Analysis of Animal Remains from the John Chapman Village Site (11JD12): Further Insight on Apple River Mississippian Faunal Exploitation

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Analysis of Animal Remains from the John Chapman Village Site (11JD12): Further Insight on Apple River Mississippian Faunal Exploitation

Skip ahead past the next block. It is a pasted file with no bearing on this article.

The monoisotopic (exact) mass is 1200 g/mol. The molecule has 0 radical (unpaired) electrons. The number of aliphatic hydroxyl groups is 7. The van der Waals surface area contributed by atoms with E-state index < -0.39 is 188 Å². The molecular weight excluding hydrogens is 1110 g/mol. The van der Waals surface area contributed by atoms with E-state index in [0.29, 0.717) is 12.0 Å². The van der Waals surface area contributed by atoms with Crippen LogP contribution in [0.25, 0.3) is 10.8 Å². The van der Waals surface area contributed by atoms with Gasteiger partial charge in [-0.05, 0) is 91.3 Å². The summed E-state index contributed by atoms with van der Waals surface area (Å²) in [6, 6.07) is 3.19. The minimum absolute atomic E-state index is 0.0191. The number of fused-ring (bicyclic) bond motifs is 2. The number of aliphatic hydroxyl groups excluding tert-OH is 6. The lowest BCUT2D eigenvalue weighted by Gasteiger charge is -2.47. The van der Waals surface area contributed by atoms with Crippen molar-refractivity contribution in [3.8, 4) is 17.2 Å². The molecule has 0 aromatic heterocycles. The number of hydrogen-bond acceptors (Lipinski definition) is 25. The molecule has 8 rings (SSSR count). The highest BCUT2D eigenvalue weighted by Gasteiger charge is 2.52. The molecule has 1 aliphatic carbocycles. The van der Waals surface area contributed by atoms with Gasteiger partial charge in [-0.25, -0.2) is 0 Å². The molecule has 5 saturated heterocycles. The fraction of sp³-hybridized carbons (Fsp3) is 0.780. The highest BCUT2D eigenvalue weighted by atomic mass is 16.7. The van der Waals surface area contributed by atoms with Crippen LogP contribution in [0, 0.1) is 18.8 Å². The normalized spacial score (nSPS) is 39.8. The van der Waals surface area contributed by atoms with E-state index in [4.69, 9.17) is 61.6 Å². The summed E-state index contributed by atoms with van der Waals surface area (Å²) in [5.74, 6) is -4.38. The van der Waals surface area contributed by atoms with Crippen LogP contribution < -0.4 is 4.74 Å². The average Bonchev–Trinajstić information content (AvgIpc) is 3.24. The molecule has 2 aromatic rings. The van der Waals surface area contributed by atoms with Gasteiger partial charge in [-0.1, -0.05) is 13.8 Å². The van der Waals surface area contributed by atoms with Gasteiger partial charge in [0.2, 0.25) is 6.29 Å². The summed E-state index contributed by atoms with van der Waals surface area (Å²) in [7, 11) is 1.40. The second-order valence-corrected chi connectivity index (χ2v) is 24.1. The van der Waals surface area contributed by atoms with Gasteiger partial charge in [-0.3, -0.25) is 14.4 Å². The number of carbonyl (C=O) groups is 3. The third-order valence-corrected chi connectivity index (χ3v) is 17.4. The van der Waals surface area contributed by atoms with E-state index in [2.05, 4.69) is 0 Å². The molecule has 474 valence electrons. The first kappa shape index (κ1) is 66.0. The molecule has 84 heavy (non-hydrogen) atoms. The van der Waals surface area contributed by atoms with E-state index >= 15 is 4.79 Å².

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  Kuehn/Millhouse2010 IAS Analysis of Animal Remains from the John Chapman Village Site (11JD12): Further Insight on Apple Rier !ississippian Faunal "#ploitation BySteven R. Kuehn and Philip G. MillhouseIllinois State Archaeoloical Survey! "niversity o# Illinois at "r$ana%&ha'painIllinois Archaeoloical Survey Annual Meetin(cto$er )%*! 2010Illinois State "niversity! +or'al D$ %$& CI&" I% A%' C$%&"& I&*$+& ,"R!ISSI$% $F &*" A+&*$RS A$stract,A preli'inary report on the #aunal re'ains #ro' the 200- "I"& ecavations at ohn &hap'an illae 11123 is presented. 4hite%tailed deer and other lare 'a''al re'ains are a$undant! 5ith a variety o# s'aller 'a''al! 5ater#o5l! river #ish! turtle! and 'ussel re'ains also present in the asse'$lae. 6he &hap'an data are co'pared 5ith asse'$laes #ro' the near$y 7undy and 8red 9d5ards sites! as 5ell as #ro' other Mississippian settle'ents in the reion. Aspects o# the &hap'an lithic asse'$lae relevant to interpretation o# su$sistence practices are also addressed. 1  Kuehn/Millhouse2010 IAS Intro-u.tion : FI/+R"1 ; 6he Apple River Mississippian cultures o# north5estern Illinois have received increased attention in recent years. 6his locale is <ey #or understandin the Mississippiani=ation o# the upper Mississippi River valley. : FI/+R"2 ; Situated at the con#luence o# the Apple and Mississippi rivers! the ohn &hap'an! 7undy! and Mills settle'ents represent an early Mississippian period intrusion classi#ied as the Bennett  phase $y 6o' 9'erson. 6he ohn &hap'an villae covers over -0 hectares o# terrace land#or' at the north end o# the Apple River Mississippian settle'ents. : FI/+R"0 ; >a$itation de$ris is 5idespread! and a plo5ed plat#or' 'ound and a possi$le pla=a area are situated at the north end o# the site. 6he presence o# a palisade 5all at the northeastern end o# the site has $een deter'ined $ased on eophysical studies and the di##erential distri$ution o# arti#acts. In addition to the 'ound and palisade! house $asins!  pit #eatures! 'idden deposits! and patterned sur#ace arti#act scatters have $een identi#ied. : FI/+R" ; 6he cera'ic asse'$lae re#lects the 'ulticultural nature o# the &hap'an villae? 'ost o# the vessels are local variations o# Mississippian #or's 5ith so'e su$tle 4oodland in#luences. 7ocal copies o# non%local vessel types are present! as are :actual; non%local vessels o$tained throuh trade. ianostic lithics include Grant Side%+otched and other s'all trianular arro5 points! : FI/+R" ; and the u$i@uitous endscrapers that serve as a Mississippian hori=on 'ar<er in the upper Mississippi River valley.&hap'an! li<e the near$y >artley 8ort and 8red 9d5ards sites! is located in a tri$utary valley o# the Mississippi! relatively close to the 'ain :river; trench $ut hidden  $ehind a ride o# hih $lu##s. As noted $y Phil Millhouse and others! this settle'ent  pattern and the use o# palisades clearly de'onstrate that the inha$itants :o# these ne5 co''unities; 5ere certainly conscious o# the need #or security and protection. : FI/+R"3 ; 6here is 5idespread evidence #or increased reional con#lict throuhout the "pper Mid5est durin the late prehistoric period. At the sa'e ti'e! cera'ic studies de'onstrate a deree o# echane $et5een so'e :upper Mississippi valley; sites that on the sur#ace 'iht appear inconsistent 5ith the disruptive e##ects o# inter%reional hostilities. Ill touch on this point aain a $it later on. : FI/+R"4 ; In 200-! the "niversity o# Illinois conducted a controlled sur#ace collection and $loc< ecavations at the ohn &hap'an site! under the direction o# 6i' 2  Kuehn/Millhouse2010 IASPau<etat and supervised $y Phil Millhouse and e## Kruchten. 9leven structures!  pri'arily sinle%post su$terranean $uildins! and sity pit #eatures 5ere ecavated. : FI/+R"5 ; Phil is currently analy=in the cera'ic and lithic 'aterial as part o# his dissertation research. 9arly this year! I o##ered to analy=e the #aunal asse'$lae : that’s  just the great kind of guy I am ?; as part o# a separate research proect on Mississippian #aunal eploitation.6odays presentation is a preli'inary report on the &hap'an #aunal asse'$lae. etailed analysis o# the &hap'an #auna 5ill provide i'portant! additional insiht on Bennett phase #aunal eploitation! 5hich at present is <no5n #ro' only a li'ited data set #ro' a hand#ul o# sites. Faunal Analysis 6he &hap'an asse'$lae : FI/+R"6 ; contains -!*)1 pieces o# $one! 'ussel shell! and #ish scale. Approi'ately )2 percent are 'ini'ally identi#ia$le to the &lass level. Ma''al re'ains predo'inate! accountin #or over 2!C00 :+ISPD2C10; pieces o#  $one or rouhly CC percent o# the asse'$lae. 6he 'aority o# speci'ens are cateori=ed as lare%si=ed 'a''al or indeter'inate 'a''al. 4hite%tailed deer are the 'ost co''only identi#ied species 5ith 2EC speci'ens and a 'ini'u' o# 11 individuals. 9ssentially all $ody parts are represented! indicatin that entire #ield%dressed3 deer 5ere $rouht to the site #or processin. : FI/+R"17 ; Mandi$ular tooth 5ear patterns and the presence o# un#used lon $one epiphyses de'onstrate that the site inha$itants procured deer o# all aes. : FI/+R"11 ; +o #etal or #a5n $ones 5ere encountered! $ut such #inds are typically unco''on ecept in cases o# very #avora$le preservation. : FI/+R"12 ; In ter's o# #ood utility value 8ood "tility Inde or 8"I3! there is so'e pre#erence #or 'ediu' and hih%value deer $ody portions. As sho5n here! 'ediu' and hih value portions account #or FE.F percent! in contrast to the 0.F percent attri$uted to a Hstandard deer. Seventeen el< re'ains 5ere also identi#ied! : FI/+R"10 ; 5ith at least t5o individuals represented. In contrast to deer! ele'ent distri$ution is #airly restricted. 6en  pieces are distal li'$ or cranial $ones! 5ith a li'ited array o# verte$rae and upper li'$ -  Kuehn/Millhouse2010 IAS $ones roundin out the asse'$lae. Both adult and uvenile el< $ones are present. Another ten antler and tooth #ra'ents are classi#ied as either deer or el< :#a'ily &ervidae;. A variety o# other lare and s'all 'a''als 5ere reconi=ed. (ne thoracic verte$ra 5as identi#ia$le as $lac< $ear! #ro' a su$%adult individual. 8i#teen ele'ents #ro' 8eature *2 are #ro' a sinle adult do'estic do. +one o# the do re'ains ehi$it  $utcherin 'ar<s! and this 'ay represent a partial or distur$ed $urial. : FI/+R"1 ; All o# the do re'ains are #ro' the anterior portion o# the ani'al! and include 'andi$le and 'ailla #ra'ents! several cervical verte$rae! a thoracic verte$ra! and nu'erous ri$s. It is also possi$le that the do 5as <illed as part o# a ritual or #eastin activity. +u'erous other #ood re'ains 5ere recovered #ro' 8eature *2 includin deer! el<! $eaver! channel cat#ish! threeride! and indeter'inate turtle and $ird. 8eature *2 contained *) deer $ones al'ost -C percent o# all deer in the asse'$lae3! representin a 'ini'u' o# F individuals. 8our o# the 1E el< $ones 5ere #ound in 8eature *2! 5ith at least t5o individuals present. : FI/+R"1 ; In addition! the deer 8ood "tility values #or 8eature *2 are @uite distinct co'pared to the entire deer asse'$lae. As indicated here! the  percentae o# 'id and hih value ele'ents is approi'ately dou$le that o# a standard deer! and reater than the values deter'ined #or the &hap'an deer asse'$lae as a 5hole. :8urther ea'ination o# this #eature and its contents is necessary $e#ore #urther interpretation can $e o##ered.;Beaver! raccoon! 'us<rat! and #o s@uirrel are a'on the s'aller 'a''als identi#ied in the asse'$lae. Beaver re'ains are slihtly 'ore plenti#ul than the others! : FI/+R"13 ; 5ith siteen $ones and teeth recovered #ro' eiht di##erent #eatures! and at least t5o individuals represented. 65o incisor #ra'ents! one #ro' 8eature - and the other #ro' 8eature 11)! display 'odi#ication evidence indicatin they 5ere used as chisels or scrapin i'ple'ents. 8ish re'ains account #or 2F1 speci'ens. ust over 200 ele'ents! 'ostly verte$rae! ri$s! spines! and indistinct cranial #ra'ents are listed as indeter'inate #ish. : FI/+R"14 ; Speci#ic #ish reconi=ed in the asse'$lae include channel cat#ish! ar! northern pi<e! $u##alo! redhorse! lare'outh $ass! $lueill! and #resh5ater dru'. Many o# these species! such as channel cat#ish! pi<e! $u##alo! and dru'! are typically #ound in   Kuehn/Millhouse2010 IASlarer rivers. Redhorse suc<ers inha$it 'ediu'%si=ed and s'aller rivers! as 5ell as s'aller cree<s and strea's. Gars and lare'outh $ass occur in a variety o# 5ater $odies! includin la<es! strea's! cree<s! and lare rivers. Si'ilarly! $lueills are #ound in a diverse array o# a@uatic settins such as clear la<es! strea' and river pools! s5a'ps! and  ponds.65o #ish ele'ents display evidence o# 'odi#ication : FI/+R"15 ;. A pi<e  parasphenoid has $een s'oothed and polished! and a cranial piece #ro' an unidenti#ia$le #ish has $een si'ilarly 5or<ed to #or' a tapered! conical point 5ith 'oderate use%5ear  polish. Both arti#acts li<ely served as pins or a5ls. 6he &hap'an asse'$lae contained 1) $ird $ones! o# 5hich only seven 5ere identi#ia$le $eyond the class level. : FI/+R"16 ; A sternu' and three li'$ ele'ents 5ere identi#ied as &anada oose! and one 5in phalan is listed as a 'ediu'%si=ed duc<. A lare proi'al hu'erus #ra'ent co'pares #avora$ly 5ith s5an! pro$a$ly a tundra s5an. 6he other identi#ia$le ele'ent is a co'plete carpo'etacarpus #ro' a 'erlin or  pieon ha5<. : FI/+R"27 ; &ut 'ar<s 5ere o$served on a oose hu'erus and t5o lare%si=ed $ird lon $one #ra'ents. (ne lare $ird lon $one sha#t piece has a score cut at one end and appears to have $een split lonitudinally. Relatively #e5 turtle ele'ents are present. : FI/+R"21 ; Both so#tshell and snappin turtle 5ere identi#ied. So#tshells typically occur in river ha$itats! 5hile snappin turtles are #ound in a variety o# settins includin rivers. (# the nearly 200 #resh5ater 'ussel shell #ra'ents recovered! relatively #e5 5ere speci#ically identi#ia$le. 65enty%one threeride valves 5ere o$served! representin a 'ini'u' o# 12 individuals. In Illinois! threerides pri'arily occur in lare and s'all rivers! $ut can also $e #ound in la<es! ponds! and strea's. +one o# the turtle or 'ussel shells display processin 'ar<s or evidence o# 'odi#ication. : FI/+R"22 ; (ne 'arine shell! a 'odi#ied lihtnin 5hel<! 5as recovered #ro' 8eature -*. 6his s@uare #ra'ent is relatively lare! 'easurin 11 $y 11C ''! and is nearly 12 '' thic<. +u'erous #ine striations and 'oderate polish is visi$le on $oth sur#aces. 6he arti#act is un#inished! only rouhly 5or<ed until it could $e 'odi#ied #urther. It 'ost li<ely represents shell stoc< curated #or later processin. F